EU research projects

IDF Europe welcomes the opportunity to take an active role in EU-funded research and other initiatives that aim at improving the health of European citizens, as these contribute to finding new treatments for diabetes and improving the lives of people living with this condition.

Developed within the EU Seventh Framework Programme (FP7) and Horizon 2020 research and innovation programme, these projects encourage the development and validation of new therapies, methods for health promotion and prevention, as well as sustainable and efficient healthcare systems. IDF Europe is currently involved in the following projects: Recognised, ISLET, Trials@Home and DigiCare4You. Past projects in which IDF Europe involved were Sports & DiabetesCarpeDiabFeel4diabetes, EConda, EUROCONDOR, Manage Care, JA-CHRODIS, EuRhythdia, and ePredice

  • DigiCare4You

    What is DigiCare4You?

    IDF Europe is leading the dissemination and communication work package of DigiCare4You which aims to improve the early prevention and management of Type 2 Diabetes (T2D) and hypertension (HTN). The project’s overall objective is to assess the scalability and transferability of an intersectoral, innovative person-centred solution involving digital tools, aimed at empowering families and integrating community care services in Europe for the prevention and management of T2D and HTN. DigiCare4You brings together an international and multidisciplinary team of 16 partners from Australia, Europe, and the USA.

  • Sport&Diabetes

    Sport&Diabetes, a project co-founded by the Erasmus+ programme of the European Union, analysed the barriers and developed content that addresses the concerns of people living with diabetes, their carers and relatives, coaches, sports and gym teachers regarding engaging in sporting activities when living with diabetes. The project also aims to raise awareness of the link between physical activity and diabetes management using the networks of project partners – TSV Bayer Leverkusen (Germany), International Diabetes Federation Europe (Belgium), HAŠK Mladost (Croatia), Olympiakos (Greece), Lazio Volley (Italy) and Wiener Sport Club (Austria).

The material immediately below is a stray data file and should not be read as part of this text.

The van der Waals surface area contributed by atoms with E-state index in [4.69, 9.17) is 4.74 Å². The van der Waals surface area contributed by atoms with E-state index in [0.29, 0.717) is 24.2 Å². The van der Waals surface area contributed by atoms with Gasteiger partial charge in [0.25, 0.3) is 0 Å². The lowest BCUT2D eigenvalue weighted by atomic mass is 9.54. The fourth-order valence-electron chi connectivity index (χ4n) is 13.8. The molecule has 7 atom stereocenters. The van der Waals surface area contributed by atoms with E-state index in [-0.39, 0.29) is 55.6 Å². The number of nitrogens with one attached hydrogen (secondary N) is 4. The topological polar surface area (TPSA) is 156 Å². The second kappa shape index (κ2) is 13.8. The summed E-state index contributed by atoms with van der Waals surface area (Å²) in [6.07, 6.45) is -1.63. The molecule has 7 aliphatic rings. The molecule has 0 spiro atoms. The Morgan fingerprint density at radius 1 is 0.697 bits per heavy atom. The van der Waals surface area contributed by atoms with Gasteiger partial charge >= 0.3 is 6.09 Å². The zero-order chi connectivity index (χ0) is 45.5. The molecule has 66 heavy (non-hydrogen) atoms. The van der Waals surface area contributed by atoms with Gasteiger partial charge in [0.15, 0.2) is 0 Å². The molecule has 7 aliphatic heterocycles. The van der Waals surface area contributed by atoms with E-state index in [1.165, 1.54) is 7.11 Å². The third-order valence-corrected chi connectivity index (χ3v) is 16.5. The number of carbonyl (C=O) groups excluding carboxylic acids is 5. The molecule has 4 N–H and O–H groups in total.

Type 1 diabetes (T1D) represents a huge personal and societal challenge. According to the IDF Atlas, 9th edition, 1.1 million children and adolescents (0-19 years of age) live with T1D in the world including 296,500 in Europe. The number of newly-diagnosed children and adolescents in Europe each year is estimated to be around 31,000. Type 1 diabetes is an auto-immune condition in which the body’s immune system attacks the insulin-producing beta cells of the pancreas, as a result of which the body produces little or no insulin. Type 1 diabetes most frequently develops in children and young adults and is one of the most common chronic diseases in childhood, although it can occur at any age. People living with T1D require daily insulin injections, without which they would die.

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